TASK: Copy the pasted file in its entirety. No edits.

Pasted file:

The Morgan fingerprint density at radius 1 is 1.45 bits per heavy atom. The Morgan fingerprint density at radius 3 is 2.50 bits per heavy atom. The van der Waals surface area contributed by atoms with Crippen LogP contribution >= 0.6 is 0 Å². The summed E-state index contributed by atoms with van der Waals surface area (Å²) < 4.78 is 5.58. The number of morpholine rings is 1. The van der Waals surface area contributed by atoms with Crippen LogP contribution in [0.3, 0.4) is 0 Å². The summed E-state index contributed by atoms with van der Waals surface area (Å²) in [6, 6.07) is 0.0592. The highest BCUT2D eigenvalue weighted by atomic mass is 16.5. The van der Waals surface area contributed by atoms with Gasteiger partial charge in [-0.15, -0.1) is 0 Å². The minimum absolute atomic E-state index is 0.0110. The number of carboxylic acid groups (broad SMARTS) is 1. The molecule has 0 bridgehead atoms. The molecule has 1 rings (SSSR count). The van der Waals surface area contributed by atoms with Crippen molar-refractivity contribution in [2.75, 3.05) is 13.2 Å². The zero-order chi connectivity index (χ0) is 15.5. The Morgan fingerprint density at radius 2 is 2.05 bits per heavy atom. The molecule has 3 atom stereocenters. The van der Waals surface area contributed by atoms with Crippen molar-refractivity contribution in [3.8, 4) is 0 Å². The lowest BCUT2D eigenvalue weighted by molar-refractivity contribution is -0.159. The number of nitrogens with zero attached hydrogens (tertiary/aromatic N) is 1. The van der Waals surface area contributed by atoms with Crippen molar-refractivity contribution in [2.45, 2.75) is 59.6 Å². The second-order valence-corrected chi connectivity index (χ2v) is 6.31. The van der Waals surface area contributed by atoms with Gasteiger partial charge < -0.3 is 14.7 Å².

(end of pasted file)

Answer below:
The Morgan fingerprint density at radius 1 is 1.45 bits per heavy atom. The Morgan fingerprint density at radius 3 is 2.50 bits per heavy atom. The van der Waals surface area contributed by atoms with Crippen LogP contribution >= 0.6 is 0 Å². The summed E-state index contributed by atoms with van der Waals surface area (Å²) < 4.78 is 5.58. The number of morpholine rings is 1. The van der Waals surface area contributed by atoms with Crippen LogP contribution in [0.3, 0.4) is 0 Å². The summed E-state index contributed by atoms with van der Waals surface area (Å²) in [6, 6.07) is 0.0592. The highest BCUT2D eigenvalue weighted by atomic mass is 16.5. The van der Waals surface area contributed by atoms with Gasteiger partial charge in [-0.15, -0.1) is 0 Å². The minimum absolute atomic E-state index is 0.0110. The number of carboxylic acid groups (broad SMARTS) is 1. The molecule has 0 bridgehead atoms. The molecule has 1 rings (SSSR count). The van der Waals surface area contributed by atoms with Crippen molar-refractivity contribution in [2.75, 3.05) is 13.2 Å². The zero-order chi connectivity index (χ0) is 15.5. The Morgan fingerprint density at radius 2 is 2.05 bits per heavy atom. The molecule has 3 atom stereocenters. The van der Waals surface area contributed by atoms with Crippen molar-refractivity contribution in [3.8, 4) is 0 Å². The lowest BCUT2D eigenvalue weighted by molar-refractivity contribution is -0.159. The number of nitrogens with zero attached hydrogens (tertiary/aromatic N) is 1. The van der Waals surface area contributed by atoms with Crippen molar-refractivity contribution in [2.45, 2.75) is 59.6 Å². The second-order valence-corrected chi connectivity index (χ2v) is 6.31. The van der Waals surface area contributed by atoms with Gasteiger partial charge < -0.3 is 14.7 Å².